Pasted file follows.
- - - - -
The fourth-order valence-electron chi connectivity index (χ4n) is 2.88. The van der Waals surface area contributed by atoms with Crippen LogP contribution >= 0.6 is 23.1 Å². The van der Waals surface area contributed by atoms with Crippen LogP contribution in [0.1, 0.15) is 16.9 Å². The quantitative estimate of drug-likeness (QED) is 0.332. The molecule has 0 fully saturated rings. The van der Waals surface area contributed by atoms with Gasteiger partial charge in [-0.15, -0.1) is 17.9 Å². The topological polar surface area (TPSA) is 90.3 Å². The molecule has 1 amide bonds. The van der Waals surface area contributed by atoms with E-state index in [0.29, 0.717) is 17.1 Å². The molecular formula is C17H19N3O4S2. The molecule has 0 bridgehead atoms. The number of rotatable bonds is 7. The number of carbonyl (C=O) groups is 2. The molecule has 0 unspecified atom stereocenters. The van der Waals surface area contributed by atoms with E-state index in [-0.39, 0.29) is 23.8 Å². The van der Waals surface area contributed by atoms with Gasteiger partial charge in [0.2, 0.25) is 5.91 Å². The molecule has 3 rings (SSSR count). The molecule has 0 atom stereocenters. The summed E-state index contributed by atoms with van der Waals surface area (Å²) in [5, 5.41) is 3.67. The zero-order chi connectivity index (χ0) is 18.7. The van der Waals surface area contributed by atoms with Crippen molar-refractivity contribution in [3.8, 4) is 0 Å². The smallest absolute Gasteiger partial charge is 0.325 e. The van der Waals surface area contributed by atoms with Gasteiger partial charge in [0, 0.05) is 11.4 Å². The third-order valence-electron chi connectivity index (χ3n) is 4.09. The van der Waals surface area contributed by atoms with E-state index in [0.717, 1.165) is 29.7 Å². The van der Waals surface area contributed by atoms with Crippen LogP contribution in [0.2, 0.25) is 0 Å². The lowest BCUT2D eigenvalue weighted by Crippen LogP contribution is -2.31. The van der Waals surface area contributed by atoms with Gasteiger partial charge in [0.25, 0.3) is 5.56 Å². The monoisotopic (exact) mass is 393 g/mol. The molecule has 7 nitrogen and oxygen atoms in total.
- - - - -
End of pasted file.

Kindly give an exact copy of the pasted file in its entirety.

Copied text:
The fourth-order valence-electron chi connectivity index (χ4n) is 2.88. The van der Waals surface area contributed by atoms with Crippen LogP contribution >= 0.6 is 23.1 Å². The van der Waals surface area contributed by atoms with Crippen LogP contribution in [0.1, 0.15) is 16.9 Å². The quantitative estimate of drug-likeness (QED) is 0.332. The molecule has 0 fully saturated rings. The van der Waals surface area contributed by atoms with Gasteiger partial charge in [-0.15, -0.1) is 17.9 Å². The topological polar surface area (TPSA) is 90.3 Å². The molecule has 1 amide bonds. The van der Waals surface area contributed by atoms with E-state index in [0.29, 0.717) is 17.1 Å². The molecular formula is C17H19N3O4S2. The molecule has 0 bridgehead atoms. The number of rotatable bonds is 7. The number of carbonyl (C=O) groups is 2. The molecule has 0 unspecified atom stereocenters. The van der Waals surface area contributed by atoms with E-state index in [-0.39, 0.29) is 23.8 Å². The van der Waals surface area contributed by atoms with Gasteiger partial charge in [0.2, 0.25) is 5.91 Å². The molecule has 3 rings (SSSR count). The molecule has 0 atom stereocenters. The summed E-state index contributed by atoms with van der Waals surface area (Å²) in [5, 5.41) is 3.67. The zero-order chi connectivity index (χ0) is 18.7. The van der Waals surface area contributed by atoms with Crippen molar-refractivity contribution in [3.8, 4) is 0 Å². The smallest absolute Gasteiger partial charge is 0.325 e. The van der Waals surface area contributed by atoms with Gasteiger partial charge in [0, 0.05) is 11.4 Å². The third-order valence-electron chi connectivity index (χ3n) is 4.09. The van der Waals surface area contributed by atoms with E-state index in [0.717, 1.165) is 29.7 Å². The van der Waals surface area contributed by atoms with Crippen LogP contribution in [0.2, 0.25) is 0 Å². The lowest BCUT2D eigenvalue weighted by Crippen LogP contribution is -2.31. The van der Waals surface area contributed by atoms with Gasteiger partial charge in [0.25, 0.3) is 5.56 Å². The monoisotopic (exact) mass is 393 g/mol. The molecule has 7 nitrogen and oxygen atoms in total.